backside-silk floats across two flowers
I wanted t0 do a little post on some of the fabrics I brought back with me from Japan. The first one is a bit of a curiosity to me which is why I bought it at one of the temple sales I wandered through. I’m sure this technique has a name and a history but since I had never seen it ( or noticed it) before, I was quite unaware of it. At first I was drawn to it because of the indigo, next by the hemp, and also by the subtle pattern woven into it. Then I noticed that it was also embroidered with silk here and there. Not only that, but what I saw as embroidery seems to actually have been added into the design as it was being woven. There are large floats across the back too. What is this called? Is it common? I like so many things about this fabric. I like the uncommon pairing of the course hemp and the lustrous silk. Perhaps John Marshall might know- or a weaver passing through…
asa (hemp) weaving indigo
The light flowers, stems, and leaves first appear as if they could be katazome, but no. The back side shows the motif as darker than the ground. A form of kasuri? Or just a kind of double weave floating the lighter weft over the darker warp threads. I just don’t know. Again, a question for a weaver to answer. And then with the silk. a soft handspun yarn lightly dyed -perhaps with madder. Three pieces of this I dug out of a pile of things under a table, appear to be an old obi.
Then there was this-
cotton or linen warp, silk weft kasuri
~this was found at the same flea market where I found the zakuri. the seller had several fine textiles. Makoto bought one especially nice boro kimono for his wife. This was in his scrap box (where I shop!) and I loved the color and the two way kasuri pattern. The warp is a fine black cotton and the weft a lovely orange slightly slubby fine silk. A great combo. He had several pieces and I bought only two and had regrets by the time I got home for not buying it all. To our surprise, the next day we saw him again at a different temple sale and I asked if he had brought it with him and he dug it out of a box and I bought the rest. So 5 pieces in all-a kimono that was taken apart for cleaning and never put back together. I love that about kimono. The making of them does not require cutting into the fabric except for length and in the end you can dismantle the piece and use it all over again. What plain and common sense!
Walking back to the train one day I came upon a small street where a few vendors had thrown down some tarps with kimono and fabric piled onto them. I picked up a couple of things-
The one on the left (partially shown) is a shibori noren. Likely made or at least tied in China. The other one seemed more possibly Japanese. I liked what I saw in it.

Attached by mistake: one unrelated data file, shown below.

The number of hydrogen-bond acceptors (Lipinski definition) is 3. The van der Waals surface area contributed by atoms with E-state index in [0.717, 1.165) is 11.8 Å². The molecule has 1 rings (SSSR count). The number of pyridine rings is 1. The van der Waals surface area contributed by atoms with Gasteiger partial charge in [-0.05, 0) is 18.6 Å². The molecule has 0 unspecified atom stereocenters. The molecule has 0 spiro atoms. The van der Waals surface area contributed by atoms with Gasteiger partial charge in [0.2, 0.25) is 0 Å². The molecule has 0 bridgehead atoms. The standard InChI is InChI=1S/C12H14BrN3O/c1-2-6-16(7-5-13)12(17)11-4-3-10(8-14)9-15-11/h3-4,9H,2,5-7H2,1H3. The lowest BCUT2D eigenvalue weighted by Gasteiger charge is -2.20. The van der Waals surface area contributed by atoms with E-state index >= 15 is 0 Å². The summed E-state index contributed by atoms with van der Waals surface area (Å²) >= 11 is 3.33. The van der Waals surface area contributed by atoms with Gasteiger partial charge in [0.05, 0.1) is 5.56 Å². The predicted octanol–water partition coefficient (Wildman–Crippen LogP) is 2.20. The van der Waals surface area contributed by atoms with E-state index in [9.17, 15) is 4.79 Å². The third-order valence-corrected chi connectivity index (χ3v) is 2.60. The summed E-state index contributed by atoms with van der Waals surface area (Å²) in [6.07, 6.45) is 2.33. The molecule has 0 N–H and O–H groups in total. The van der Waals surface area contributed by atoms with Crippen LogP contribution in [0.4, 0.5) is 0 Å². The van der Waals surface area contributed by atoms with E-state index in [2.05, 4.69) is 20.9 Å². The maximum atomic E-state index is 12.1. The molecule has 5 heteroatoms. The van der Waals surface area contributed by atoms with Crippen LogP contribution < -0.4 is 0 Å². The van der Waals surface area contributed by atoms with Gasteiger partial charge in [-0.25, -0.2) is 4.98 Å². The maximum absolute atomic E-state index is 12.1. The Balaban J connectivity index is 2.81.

Two kasuri jackets or possibly summer weight yogi (for sleeping) – both in great condition. All hand sewn. Each use different cotton kasuri fabrics. A couple of small seam repairs and I may put one of them in the shop. It’s quite small. But the fabric is wonderful.
I’ve saved the best for last-
komebukuro-sack for offering rice at the temple for special religious ceremonies
~this particular one appears to be quite old and with many boro patches. It employs various homespun cotton fabrics and the rope appears to be handmade from hemp fibers. Also quite large-12 x 20″ at least. The inside is more interesting than the outside-you can better see the patchwork. I would guess this one to be from the Meiji era (1868-1912). I appropriately found it at a temple sale. A few more pics of it:
inside full view-1
more inside detail
edge detail and rope
bag bottom inside
outside view 2
another outside view
And today, while silk was steaming on poles, I dyed up the mandalas I exampled in the online workshop-
indigo mandala with itajime on cotton organza
that’s all I can manage right now-whoops, except for this:
itajime indigo on hemp- table mat and coasters
Took this for a test drive and liked it-fabric is some hemp I found along with the komebukuro and I’ve backed the coasters with a little hand stitched kasuri. They’re reversible. Moons of course. I keep wondering why we can’t have hemp in this country…it’s just such a practical enduring fabric.
whoops- almost forgot the silk-some kimono lining silk rescued and indigo dyed-
kimono lining silk indigo dyed
There is a shop update in the near future.